We’re all used to getting our cash out at ATMs and it’s the most convenient way to secure local cash in Sri-Lanka, but maybe not the cheapest.
ATMs are easily found in towns and cities of any size, but they often issue larger Rs 5,000 bank notes. Go to a bank (usually next door) and break this into smaller denominations, because many vendors will not accept large amounts.
It’s worth noting that some ATMs are only accessible during the bank’s opening hours. And even when they are open 24/7, they might not necessarily offer the best value.
Depending on your bank, you may have to pay for overseas ATM withdrawals and currency conversions. To reduce the amount you’ll pay in fees, try to withdraw just the right amount of money you’ll need for the duration of your trip.
Don’t forget: Let your bank know you’re travelling! If they detect a foreign transaction but aren’t aware you’re overseas, they could end up freezing your card.
Currency Exchange in Sri Lanka
You won’t have any problem changing money in the city. It is most convenient to exchange cash into Sri Lankan currency at the airport before you begin your travels and the exchange rate is only slightly less competitive than money exchange bureaus or banks in the city.
But if you want to exchange your money at money changers, you can find these in Colombo and major tourist centres. Rates are more competitive, however, money-exchange scams are rampant so choose carefully. Avoid exchanging money at hotels, as you won’t get a competitive rate.
Change rupees back into hard currency before security at the airport prior to leaving, because even nearby countries don’t convert Sri Lankan Rupees to your domestic currency.
Not worth the bother! Travellers cheques are so outdated, very few banks even accept them any more.
They can’t be used as direct payment, so the only way to use them once you’re in the country is to swap them for currency at a bank or bureau de change office. Even then, very few banks will accept travellers cheques if you don’t have an account with them. And exchange services apply exorbitant fees and rates to them.
Using Your Bank Card in Sri Lanka
Most Sri Lankan businesses are well set up to receive card payments. But before you use your bank card willy-nilly, it’s worth reading up on the fees and charges you might incur.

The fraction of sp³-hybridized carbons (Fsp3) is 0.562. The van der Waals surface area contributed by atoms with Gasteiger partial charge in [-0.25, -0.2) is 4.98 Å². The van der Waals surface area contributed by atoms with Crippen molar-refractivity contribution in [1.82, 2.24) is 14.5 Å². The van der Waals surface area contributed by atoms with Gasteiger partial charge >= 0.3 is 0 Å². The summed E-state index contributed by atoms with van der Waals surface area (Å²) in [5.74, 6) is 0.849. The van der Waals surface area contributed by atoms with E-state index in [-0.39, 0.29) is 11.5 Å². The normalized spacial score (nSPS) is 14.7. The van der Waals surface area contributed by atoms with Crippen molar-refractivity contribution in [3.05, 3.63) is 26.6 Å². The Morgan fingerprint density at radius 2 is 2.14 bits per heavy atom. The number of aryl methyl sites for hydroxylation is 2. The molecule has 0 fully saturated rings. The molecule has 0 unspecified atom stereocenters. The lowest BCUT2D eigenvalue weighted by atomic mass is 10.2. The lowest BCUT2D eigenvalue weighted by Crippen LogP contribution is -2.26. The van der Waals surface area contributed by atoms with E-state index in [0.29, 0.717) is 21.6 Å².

You’ll probably want a debit card if you plan to withdraw money from an ATM. While you may also be able to pay with a debit card in some businesses in the major destinations, you might discover some hefty fees on your account summary.
Depending on your bank, you could be hit with fees for foreign ATM withdrawals or currency conversions. But some banks are better than others; we recommend checking out ING, Revolut, and TransferWise, all of which have travel-friendly debit cards that waive these charges.
Credit cards can come with some enticing perks, including added security, loyalty programs, and even free travel insurance.
But are they worth it?
Major local businesses, including hotels, restaurants, airline offices, and department stores, accept credit cards. But you might have to pay a surcharge.
Mastercard and Visa are widely accepted. You may also be able to use your American Express card, though local ATMs won’t accept them.
Just be aware of additional charges you may incur for foreign transactions. These could include:
- International transaction fees
- High exchange rate margins
- ATM fees
- Potential ‘cash advance fees’ if you use an ATM
If you still prefer credit cards over any other payment, consider going with a company that offers cards that waive certain travel fees. Bankwest Platinum and 28 Degrees both have travel-friendly cards.
Prepaid Travel Cards
The biggest advantages of prepaid travel cards are that you can lock in a favourable exchange rate. You also get a handy back-up card.
Just remember that while they are convenient, you could end up paying a long list of hidden fees. Many travel cards still impose:
- Currency conversion fees
- Uncompetitive exchange rates
- International ATM withdrawal fees
- Initial load fees
- Reload fees
- Inactivity fees